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Forums reveal the effect of currencies on property market in Egypt

However, when real estate agents have two prices – one in the local currency and one in pounds or euros or dollars – buying can become even more complicated and it is an issue highlighted in the property forums this week.

For example in Egypt at the moment you can find prices in GB pounds, US dollars and Egyptian pounds, according to the forum.

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It is not the credit crunch that is having an effect on property sales but the strong USD to which the EGP is tied. The GBP has lost nearly 25% against the USD/EGP since the autumn. Then with Russians being big buyers in Egypt the numbers of investors are falling as the rouble is at a 13 year low against the USD.

This has led to a two-tier pricing system coming into effect in Hurghada, according to the thread. Some developers that target predominantly the UK market are keeping their prices in GBP. Others that target the Russian market are priced in USD or EGP which now makes them very expensive versus the developments priced in GBP.

As a result some developments at the higher end of the market are really suffering. But the bargain apartments are still selling well, according to poster propertastic. Anything around £15,000 just disappears fast.

Although some investors are concerned that if tourism numbers are down this will affect rental yields. But this, of course, only applies to those who are currently renting to the holiday market rather than those buying off-plan for completion next year when the global credit crunch may have eased off.

Reports from a number of property industry organisations including Rightmove, the Royal Institution of Chartered Surveyors and the Halifax, that property prices in the UK have risen slightly in the last few weeks if the focus of much comment on the forums.

Rightmove reported the figures but also pointed out that is was a false dawn and perhaps due to estate agents being too bullish and talking up prices. However, on the forum there is much optimism. Posters report that there seems to be more interest, more potential buyers viewing properties and those who have been sitting tight waiting for property prices to bottom are now emerging.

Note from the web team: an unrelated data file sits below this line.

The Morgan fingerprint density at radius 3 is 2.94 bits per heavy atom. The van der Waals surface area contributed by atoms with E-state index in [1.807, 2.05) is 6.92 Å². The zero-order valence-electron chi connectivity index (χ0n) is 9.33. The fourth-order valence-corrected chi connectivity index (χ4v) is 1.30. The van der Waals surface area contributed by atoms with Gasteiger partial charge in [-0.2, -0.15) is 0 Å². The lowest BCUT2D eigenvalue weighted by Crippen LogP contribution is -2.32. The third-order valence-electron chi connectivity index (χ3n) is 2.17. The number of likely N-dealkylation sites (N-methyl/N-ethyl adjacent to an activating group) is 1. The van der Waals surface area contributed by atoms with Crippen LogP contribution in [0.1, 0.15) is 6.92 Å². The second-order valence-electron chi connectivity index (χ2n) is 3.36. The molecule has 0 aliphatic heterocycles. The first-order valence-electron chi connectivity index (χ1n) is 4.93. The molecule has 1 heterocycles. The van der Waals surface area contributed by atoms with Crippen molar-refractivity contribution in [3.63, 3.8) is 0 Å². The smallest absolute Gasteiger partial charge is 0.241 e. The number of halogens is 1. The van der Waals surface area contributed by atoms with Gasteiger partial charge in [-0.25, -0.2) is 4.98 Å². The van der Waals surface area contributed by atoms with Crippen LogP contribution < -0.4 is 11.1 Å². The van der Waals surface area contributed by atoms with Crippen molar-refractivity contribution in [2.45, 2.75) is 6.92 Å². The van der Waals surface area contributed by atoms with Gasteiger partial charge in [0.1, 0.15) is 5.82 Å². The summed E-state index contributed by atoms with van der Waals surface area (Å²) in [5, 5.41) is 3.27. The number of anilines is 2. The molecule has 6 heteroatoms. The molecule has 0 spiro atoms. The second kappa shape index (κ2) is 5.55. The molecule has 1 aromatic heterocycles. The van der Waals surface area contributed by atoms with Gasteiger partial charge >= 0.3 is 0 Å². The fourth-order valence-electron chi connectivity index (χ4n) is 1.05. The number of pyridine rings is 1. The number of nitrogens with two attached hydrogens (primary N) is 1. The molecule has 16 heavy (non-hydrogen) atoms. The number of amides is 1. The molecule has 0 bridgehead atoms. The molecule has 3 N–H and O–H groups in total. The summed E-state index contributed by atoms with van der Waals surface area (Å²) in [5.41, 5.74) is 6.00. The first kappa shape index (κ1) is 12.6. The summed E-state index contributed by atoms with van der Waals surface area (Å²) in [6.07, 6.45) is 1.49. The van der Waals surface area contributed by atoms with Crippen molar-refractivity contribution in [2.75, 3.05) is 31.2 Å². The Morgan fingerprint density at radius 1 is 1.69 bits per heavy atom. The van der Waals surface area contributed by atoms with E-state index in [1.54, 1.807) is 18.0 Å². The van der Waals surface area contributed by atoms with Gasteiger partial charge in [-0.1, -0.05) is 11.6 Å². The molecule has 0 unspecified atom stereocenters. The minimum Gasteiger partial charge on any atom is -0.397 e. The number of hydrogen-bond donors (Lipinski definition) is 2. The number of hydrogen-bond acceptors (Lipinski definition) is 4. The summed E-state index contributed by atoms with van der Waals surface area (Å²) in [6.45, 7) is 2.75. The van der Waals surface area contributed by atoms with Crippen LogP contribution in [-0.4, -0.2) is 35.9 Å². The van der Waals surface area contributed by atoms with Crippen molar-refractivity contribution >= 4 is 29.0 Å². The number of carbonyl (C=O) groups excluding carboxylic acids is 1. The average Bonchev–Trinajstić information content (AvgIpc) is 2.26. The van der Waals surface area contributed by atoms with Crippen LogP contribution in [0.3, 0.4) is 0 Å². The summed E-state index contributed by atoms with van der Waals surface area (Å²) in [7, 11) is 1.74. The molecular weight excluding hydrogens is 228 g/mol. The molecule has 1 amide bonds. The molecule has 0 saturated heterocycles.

There are also those who think it is a good time to take advantage of low interest rates for mortgages and it certainly isn't worth keeping savings in the bank at present. Although the more pessimistic warn of a bounce with prices set to plummet again in the coming months especially as more people lose their jobs.

In the US the big topic at the moment is Barack Obama's bail out plan for the property sector which has just been announced. (see our news section) There is a lot of criticism of the plan to use the bail out money to reduce mortgages of those facing foreclosure down to 31 to 38% of income because many of the toxic loans were based on false incomes.

There is also a creeping sense of unfairness voiced on the forum that the bail out won't help those who are already in the foreclosure system and also those who aren't but still might be struggling every month to keep up their payments but have not defaulted so don't come onto the radar.

It is perhaps summed up by poster RichardW who says that the government is bailing out the irresponsible and the reckless. 'If you were stupid enough to be a responsible borrower and buy a home you could afford then you are out of luck,' he writes.

It can be interesting to follow some of the longer threads on the property forums and one that is still as topical now as when it was started concerns buy to let holiday homes in England. Started by poster Vanessa Warwick last year on the forum, it follows the fortunes of those who have bought holiday lets. The strategy used is enlightening and as the most recent posts show it could be a winner in 2009 as more Brits choose to holiday at home this year because of the credit crunch.